Talk:Custom Carts (5e Equipment)
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On the chance that someone objects to AC increasing with size: AC is actually only a representation of how hard it is to damage something, regardless whether you "hit" it or not. This is why heavier armor increases your AC, rather than granting the damage reduction we normally see in video games. It isn't making you harder to hit, it's making you harder to injure. These rules assume that, no matter what size or material it is made of, the craftsmen will construct the vehicle in a structurally sound fashion for its size. Thus, a larger cart will always be sturdier. Additionally, as the vehicle grows in size, the less any given part of the structure matters to its overall integrity. So, while a character may be able to chop a small cart's railing in half with one swing, a larger cart may have much thicker, larger guarding systems, taking many more swings to do as much damage. --Kydo (talk) 23:43, 22 October 2015 (MDT)
- Size has never been a factor in D&D AC, except in 3rd edition in which your AC decreases the larger you are (because you are easier to hit). Good armor increases your AC because you are not your armor: the armor is taking the "hit" for you. In the case of structures like carts, if I attack a small wooden cart and a big wooden cart, I have the same chance of hitting and I hit with the same force. However, the large cart has more hit points so it takes a proportionally lesser wound (the equivalent of where you say "as the vehicle grows in size, the less any given part of the structure matters to its overall integrity. ")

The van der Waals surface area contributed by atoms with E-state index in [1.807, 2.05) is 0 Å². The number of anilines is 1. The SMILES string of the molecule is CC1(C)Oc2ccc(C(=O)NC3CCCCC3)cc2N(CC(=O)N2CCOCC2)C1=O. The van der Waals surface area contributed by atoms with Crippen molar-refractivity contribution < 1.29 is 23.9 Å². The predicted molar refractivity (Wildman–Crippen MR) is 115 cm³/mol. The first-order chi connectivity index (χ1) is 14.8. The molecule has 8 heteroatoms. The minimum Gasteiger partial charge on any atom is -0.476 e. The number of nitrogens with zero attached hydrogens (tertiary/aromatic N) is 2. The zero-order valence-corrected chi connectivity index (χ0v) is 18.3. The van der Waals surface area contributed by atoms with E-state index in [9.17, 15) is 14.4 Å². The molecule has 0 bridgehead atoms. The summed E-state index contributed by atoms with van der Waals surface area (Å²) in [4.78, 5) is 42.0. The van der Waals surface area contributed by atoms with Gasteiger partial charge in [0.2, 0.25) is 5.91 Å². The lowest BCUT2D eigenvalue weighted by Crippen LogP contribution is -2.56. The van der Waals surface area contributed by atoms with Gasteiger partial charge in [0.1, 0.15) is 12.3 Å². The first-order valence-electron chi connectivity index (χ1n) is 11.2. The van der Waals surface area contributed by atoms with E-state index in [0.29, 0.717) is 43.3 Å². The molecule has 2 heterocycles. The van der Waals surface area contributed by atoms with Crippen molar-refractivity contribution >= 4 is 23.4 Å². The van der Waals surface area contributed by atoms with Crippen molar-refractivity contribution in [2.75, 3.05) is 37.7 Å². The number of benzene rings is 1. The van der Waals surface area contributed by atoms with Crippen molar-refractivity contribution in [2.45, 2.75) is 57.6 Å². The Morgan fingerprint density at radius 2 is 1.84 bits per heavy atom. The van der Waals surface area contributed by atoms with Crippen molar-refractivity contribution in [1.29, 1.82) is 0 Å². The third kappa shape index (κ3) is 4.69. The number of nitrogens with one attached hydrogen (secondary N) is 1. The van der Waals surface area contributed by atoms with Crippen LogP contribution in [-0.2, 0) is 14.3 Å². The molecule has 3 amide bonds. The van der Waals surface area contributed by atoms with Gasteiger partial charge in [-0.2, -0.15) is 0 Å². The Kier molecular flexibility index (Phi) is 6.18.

- The material that the structure is made from does effect AC. Look at the siege equipment in the DMG. Large and Huge wooden structures both have AC 15. The metal structures (cannon, couldron) have AC 19. The Huge objects have more HP than the Large objects. Marasmusine (talk) 06:46, 23 October 2015 (MDT)
- I know size is not typically a factor in AC, hence the need for an explanation for the reasoning being used here. I disagree about your point on the concept behind armor AC, but that would be a tangent, and probably a very long one, and one D&D players have discussed to death. I am of the opinion that "you hitting me in the armor" is still "you hitting me", whether it hurts me or not. This is mostly a difference of style/philosophy between you and me as DMs, and really has no impact on the game itself, or this system, and discussing it much further is unlikely to sway either of our opinions or make any difference.
- What I will say is that, game-play-wise, slowly scaling AC with the size of the cart along with smaller HP growth (unsurprisingly) turned out to be much more effective at increasing the overall durability of the cart than dramatically increasing HP, and it did so in a much more believable way. I had it the other way around at first, with the smallest cart having 20AC, and the largest having 1, but the consequence was so dramatic and unrealistic, it inspired me to invert the system. The problem with AC based on difficulty of being hit, is that basically all objects would, realistically, have 0 AC, with an AC bonus based on range and speed if it is moving, and a penalty based on size. That's a pain in the arse. I needed a way to make wrecking a cart take more swings without doing any real damage to it.